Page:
4
$\begingroup$

Here is a diagram from a recent Ars Technica article about the H3:

enter image description here

You can see at the bottom that the main engines are not 90 degrees off from the side engines. I'm sure that this has been accounted for and the rocket will not fail because of this, but why was the design chosen to be this way? Why not go with a cross pattern at exactly 90 degrees?

$\endgroup$
2
  • $\begingroup$ As per hobbes answer this rocket does have symmetric thrust, but many in fact do not and have to change the thrust vector to keep it through center of gravity, including space shuttle and Atlas V youtube.com/watch?v=f-o6BLBzsUA $\endgroup$ Dec 22, 2018 at 8:57
  • $\begingroup$ The engine configuration is not off center. All pairs of engines or boosters have equal distance to the central axis of the rocket and are on a line through the axis. An angle of 90 degrees is not necessary. There is no 90 degerees angle at a symmetric configuration of 3 or 6 engines. $\endgroup$
    – Uwe
    Dec 22, 2018 at 16:20

1 Answer 1

3
$\begingroup$

There is a difference between 'off-center' and 'not in a geometric pattern'. The engines are not off-center. The axis through the 2 core engines just does not line up with the boosters.

Why not a cross pattern at 90º: because there is no reason to do so.

The core engines are placed to provide a thrust vector that goes through the center of mass. The boosters are also placed to provide a thrust vector that goes through the center of mass. So the rocket is balanced in both phases of flight (before and after booster separation).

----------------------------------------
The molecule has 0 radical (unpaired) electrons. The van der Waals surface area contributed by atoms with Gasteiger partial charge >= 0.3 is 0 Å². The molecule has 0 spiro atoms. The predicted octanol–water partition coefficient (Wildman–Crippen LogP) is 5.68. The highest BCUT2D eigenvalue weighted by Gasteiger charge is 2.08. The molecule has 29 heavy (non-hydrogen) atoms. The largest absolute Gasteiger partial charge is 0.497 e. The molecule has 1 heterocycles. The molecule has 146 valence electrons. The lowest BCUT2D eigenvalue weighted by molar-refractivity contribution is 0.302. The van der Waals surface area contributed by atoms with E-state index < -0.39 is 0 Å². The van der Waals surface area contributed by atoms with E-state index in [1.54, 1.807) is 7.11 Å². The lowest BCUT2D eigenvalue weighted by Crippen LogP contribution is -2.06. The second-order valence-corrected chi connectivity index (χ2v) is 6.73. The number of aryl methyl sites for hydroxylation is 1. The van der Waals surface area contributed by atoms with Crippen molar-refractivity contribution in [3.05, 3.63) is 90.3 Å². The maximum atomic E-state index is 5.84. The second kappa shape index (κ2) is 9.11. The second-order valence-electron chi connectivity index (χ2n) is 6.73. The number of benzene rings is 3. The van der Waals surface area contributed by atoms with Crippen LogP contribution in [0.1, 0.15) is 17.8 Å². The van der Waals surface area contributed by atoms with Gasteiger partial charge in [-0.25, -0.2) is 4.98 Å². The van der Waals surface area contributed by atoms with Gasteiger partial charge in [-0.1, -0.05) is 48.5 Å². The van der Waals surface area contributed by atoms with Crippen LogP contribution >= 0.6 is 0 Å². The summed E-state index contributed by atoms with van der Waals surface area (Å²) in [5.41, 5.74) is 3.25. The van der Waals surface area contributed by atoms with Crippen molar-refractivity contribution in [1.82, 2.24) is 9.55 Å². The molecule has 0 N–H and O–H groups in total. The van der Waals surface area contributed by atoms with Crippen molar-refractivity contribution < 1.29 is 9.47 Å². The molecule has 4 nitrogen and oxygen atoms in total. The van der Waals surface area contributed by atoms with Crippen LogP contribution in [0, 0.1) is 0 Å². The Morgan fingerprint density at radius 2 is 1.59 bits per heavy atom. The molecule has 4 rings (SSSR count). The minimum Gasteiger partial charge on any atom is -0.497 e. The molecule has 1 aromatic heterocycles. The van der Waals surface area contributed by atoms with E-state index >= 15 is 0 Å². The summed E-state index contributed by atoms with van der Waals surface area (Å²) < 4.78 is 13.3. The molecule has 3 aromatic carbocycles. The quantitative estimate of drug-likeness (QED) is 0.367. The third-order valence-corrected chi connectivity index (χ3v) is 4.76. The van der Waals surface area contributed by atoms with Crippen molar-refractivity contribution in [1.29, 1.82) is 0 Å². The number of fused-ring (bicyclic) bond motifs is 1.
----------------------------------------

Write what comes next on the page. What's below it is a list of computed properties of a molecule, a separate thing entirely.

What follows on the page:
This is not the only launcher that does not line up all engines in a regular pattern:

F9 coordinate frame

(image from the F9 user manual) This is the coordinate frame for the Falcon 9. The 8 engine bells are rotated a bit in relation to the Y and Z axes.

The strongback is in the +Z direction. In a Falcon Heavy, the 3 cores are along the Y axis, so the FH is not symmetrical around the XY plane.

$\endgroup$
5
  • 3
    $\begingroup$ Even given this there is probably a reason for it, I do not belive they choose this at random or for astetical reasons. $\endgroup$
    – lijat
    Dec 22, 2018 at 14:46
  • 5
    $\begingroup$ Doesn't address "but why was the design chosen to be this way? " $\endgroup$ Dec 22, 2018 at 15:18
  • 1
    $\begingroup$ At a guess, it has to do with optimizing the engine bay layout for both the 2-engine and 3-engine cases. Look at where the propellant lines enter the engine bay. But I haven't found a source for this. $\endgroup$
    – Hobbes
    Dec 22, 2018 at 15:41
  • $\begingroup$ Yeah, I'm still curious as to why they actively made this choice. Also with the F9, isn't it still perfectly symmetrical? The M3 only has rotational symmetry. $\endgroup$ Dec 22, 2018 at 16:09
  • 1
    $\begingroup$ The FH only has rotational symmetry too. $\endgroup$
    – Hobbes
    Dec 22, 2018 at 16:33

Your Answer

By clicking “Post Your Answer”, you agree to our terms of service and acknowledge you have read our privacy policy.

Not the answer you're looking for? Browse other questions tagged or ask your own question.